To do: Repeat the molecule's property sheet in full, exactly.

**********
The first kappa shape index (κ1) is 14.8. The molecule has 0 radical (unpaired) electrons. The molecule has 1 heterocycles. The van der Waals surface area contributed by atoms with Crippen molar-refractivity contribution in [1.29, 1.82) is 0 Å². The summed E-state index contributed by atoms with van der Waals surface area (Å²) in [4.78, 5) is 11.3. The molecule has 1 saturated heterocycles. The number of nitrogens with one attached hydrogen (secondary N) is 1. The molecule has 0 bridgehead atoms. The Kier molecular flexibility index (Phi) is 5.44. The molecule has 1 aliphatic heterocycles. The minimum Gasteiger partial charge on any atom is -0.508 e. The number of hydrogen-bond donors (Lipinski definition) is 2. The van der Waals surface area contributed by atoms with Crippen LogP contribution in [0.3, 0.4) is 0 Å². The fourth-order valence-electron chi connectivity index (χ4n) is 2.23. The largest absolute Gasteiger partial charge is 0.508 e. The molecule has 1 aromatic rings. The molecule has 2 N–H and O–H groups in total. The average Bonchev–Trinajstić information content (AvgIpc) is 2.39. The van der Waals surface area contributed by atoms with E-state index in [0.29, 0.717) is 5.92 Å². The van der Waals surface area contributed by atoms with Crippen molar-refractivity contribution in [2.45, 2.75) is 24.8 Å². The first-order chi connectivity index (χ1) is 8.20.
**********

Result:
The first kappa shape index (κ1) is 14.8. The molecule has 0 radical (unpaired) electrons. The molecule has 1 heterocycles. The van der Waals surface area contributed by atoms with Crippen molar-refractivity contribution in [1.29, 1.82) is 0 Å². The summed E-state index contributed by atoms with van der Waals surface area (Å²) in [4.78, 5) is 11.3. The molecule has 1 saturated heterocycles. The number of nitrogens with one attached hydrogen (secondary N) is 1. The molecule has 0 bridgehead atoms. The Kier molecular flexibility index (Phi) is 5.44. The molecule has 1 aliphatic heterocycles. The minimum Gasteiger partial charge on any atom is -0.508 e. The number of hydrogen-bond donors (Lipinski definition) is 2. The van der Waals surface area contributed by atoms with Crippen LogP contribution in [0.3, 0.4) is 0 Å². The fourth-order valence-electron chi connectivity index (χ4n) is 2.23. The largest absolute Gasteiger partial charge is 0.508 e. The molecule has 1 aromatic rings. The molecule has 2 N–H and O–H groups in total. The average Bonchev–Trinajstić information content (AvgIpc) is 2.39. The van der Waals surface area contributed by atoms with E-state index in [0.29, 0.717) is 5.92 Å². The van der Waals surface area contributed by atoms with Crippen molar-refractivity contribution in [2.45, 2.75) is 24.8 Å². The first-order chi connectivity index (χ1) is 8.20.